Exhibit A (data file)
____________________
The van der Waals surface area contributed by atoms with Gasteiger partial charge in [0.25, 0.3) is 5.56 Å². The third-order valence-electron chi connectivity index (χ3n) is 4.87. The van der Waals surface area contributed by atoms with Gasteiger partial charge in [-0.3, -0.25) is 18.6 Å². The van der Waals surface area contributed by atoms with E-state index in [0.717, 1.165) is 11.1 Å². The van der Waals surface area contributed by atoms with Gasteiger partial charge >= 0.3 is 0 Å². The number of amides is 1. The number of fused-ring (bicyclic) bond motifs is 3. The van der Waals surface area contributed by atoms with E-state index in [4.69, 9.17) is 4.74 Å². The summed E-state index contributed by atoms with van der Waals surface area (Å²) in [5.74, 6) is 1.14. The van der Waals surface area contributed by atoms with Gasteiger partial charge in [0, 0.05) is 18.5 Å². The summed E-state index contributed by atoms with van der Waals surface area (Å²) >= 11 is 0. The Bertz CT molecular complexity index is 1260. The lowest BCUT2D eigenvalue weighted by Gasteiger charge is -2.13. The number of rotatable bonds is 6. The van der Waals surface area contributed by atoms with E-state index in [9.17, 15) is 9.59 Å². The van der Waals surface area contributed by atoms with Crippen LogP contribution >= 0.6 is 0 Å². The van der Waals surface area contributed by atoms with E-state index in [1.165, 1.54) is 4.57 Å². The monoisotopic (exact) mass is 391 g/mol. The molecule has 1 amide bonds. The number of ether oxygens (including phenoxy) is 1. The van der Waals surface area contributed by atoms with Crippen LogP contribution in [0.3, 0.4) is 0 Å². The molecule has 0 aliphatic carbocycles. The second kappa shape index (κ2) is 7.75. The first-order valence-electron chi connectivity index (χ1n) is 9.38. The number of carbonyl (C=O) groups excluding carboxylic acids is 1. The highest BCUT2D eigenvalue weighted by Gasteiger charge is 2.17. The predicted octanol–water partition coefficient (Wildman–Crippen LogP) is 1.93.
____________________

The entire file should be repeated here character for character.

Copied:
The van der Waals surface area contributed by atoms with Gasteiger partial charge in [0.25, 0.3) is 5.56 Å². The third-order valence-electron chi connectivity index (χ3n) is 4.87. The van der Waals surface area contributed by atoms with Gasteiger partial charge in [-0.3, -0.25) is 18.6 Å². The van der Waals surface area contributed by atoms with E-state index in [0.717, 1.165) is 11.1 Å². The van der Waals surface area contributed by atoms with Gasteiger partial charge >= 0.3 is 0 Å². The number of amides is 1. The number of fused-ring (bicyclic) bond motifs is 3. The van der Waals surface area contributed by atoms with E-state index in [4.69, 9.17) is 4.74 Å². The summed E-state index contributed by atoms with van der Waals surface area (Å²) in [5.74, 6) is 1.14. The van der Waals surface area contributed by atoms with Gasteiger partial charge in [0, 0.05) is 18.5 Å². The summed E-state index contributed by atoms with van der Waals surface area (Å²) >= 11 is 0. The Bertz CT molecular complexity index is 1260. The lowest BCUT2D eigenvalue weighted by Gasteiger charge is -2.13. The number of rotatable bonds is 6. The van der Waals surface area contributed by atoms with E-state index in [9.17, 15) is 9.59 Å². The van der Waals surface area contributed by atoms with Crippen LogP contribution >= 0.6 is 0 Å². The van der Waals surface area contributed by atoms with E-state index in [1.165, 1.54) is 4.57 Å². The monoisotopic (exact) mass is 391 g/mol. The molecule has 1 amide bonds. The number of ether oxygens (including phenoxy) is 1. The van der Waals surface area contributed by atoms with Crippen LogP contribution in [0.3, 0.4) is 0 Å². The molecule has 0 aliphatic carbocycles. The second kappa shape index (κ2) is 7.75. The first-order valence-electron chi connectivity index (χ1n) is 9.38. The number of carbonyl (C=O) groups excluding carboxylic acids is 1. The highest BCUT2D eigenvalue weighted by Gasteiger charge is 2.17. The predicted octanol–water partition coefficient (Wildman–Crippen LogP) is 1.93.